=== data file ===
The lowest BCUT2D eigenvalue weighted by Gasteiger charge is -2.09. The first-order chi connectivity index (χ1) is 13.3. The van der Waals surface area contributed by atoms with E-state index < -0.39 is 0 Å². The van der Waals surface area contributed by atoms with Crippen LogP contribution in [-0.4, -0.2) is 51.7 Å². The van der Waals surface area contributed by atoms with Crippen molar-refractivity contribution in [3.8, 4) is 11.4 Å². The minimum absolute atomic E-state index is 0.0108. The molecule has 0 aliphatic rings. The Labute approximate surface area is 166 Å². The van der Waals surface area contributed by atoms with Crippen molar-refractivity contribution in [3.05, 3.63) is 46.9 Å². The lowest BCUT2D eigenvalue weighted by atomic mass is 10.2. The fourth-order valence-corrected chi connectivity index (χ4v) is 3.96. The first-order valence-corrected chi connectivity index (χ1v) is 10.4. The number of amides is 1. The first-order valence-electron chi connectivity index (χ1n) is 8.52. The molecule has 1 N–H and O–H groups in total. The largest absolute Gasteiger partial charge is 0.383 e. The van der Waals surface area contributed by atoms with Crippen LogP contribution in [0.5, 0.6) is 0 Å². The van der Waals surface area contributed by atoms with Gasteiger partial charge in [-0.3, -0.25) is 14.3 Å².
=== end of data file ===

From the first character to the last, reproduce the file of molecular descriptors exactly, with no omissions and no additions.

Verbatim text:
The lowest BCUT2D eigenvalue weighted by Gasteiger charge is -2.09. The first-order chi connectivity index (χ1) is 13.3. The van der Waals surface area contributed by atoms with E-state index < -0.39 is 0 Å². The van der Waals surface area contributed by atoms with Crippen LogP contribution in [-0.4, -0.2) is 51.7 Å². The van der Waals surface area contributed by atoms with Crippen molar-refractivity contribution in [3.8, 4) is 11.4 Å². The minimum absolute atomic E-state index is 0.0108. The molecule has 0 aliphatic rings. The Labute approximate surface area is 166 Å². The van der Waals surface area contributed by atoms with Crippen molar-refractivity contribution in [3.05, 3.63) is 46.9 Å². The lowest BCUT2D eigenvalue weighted by atomic mass is 10.2. The fourth-order valence-corrected chi connectivity index (χ4v) is 3.96. The first-order valence-corrected chi connectivity index (χ1v) is 10.4. The number of amides is 1. The first-order valence-electron chi connectivity index (χ1n) is 8.52. The molecule has 1 N–H and O–H groups in total. The largest absolute Gasteiger partial charge is 0.383 e. The van der Waals surface area contributed by atoms with Crippen LogP contribution in [0.5, 0.6) is 0 Å². The van der Waals surface area contributed by atoms with Gasteiger partial charge in [-0.3, -0.25) is 14.3 Å².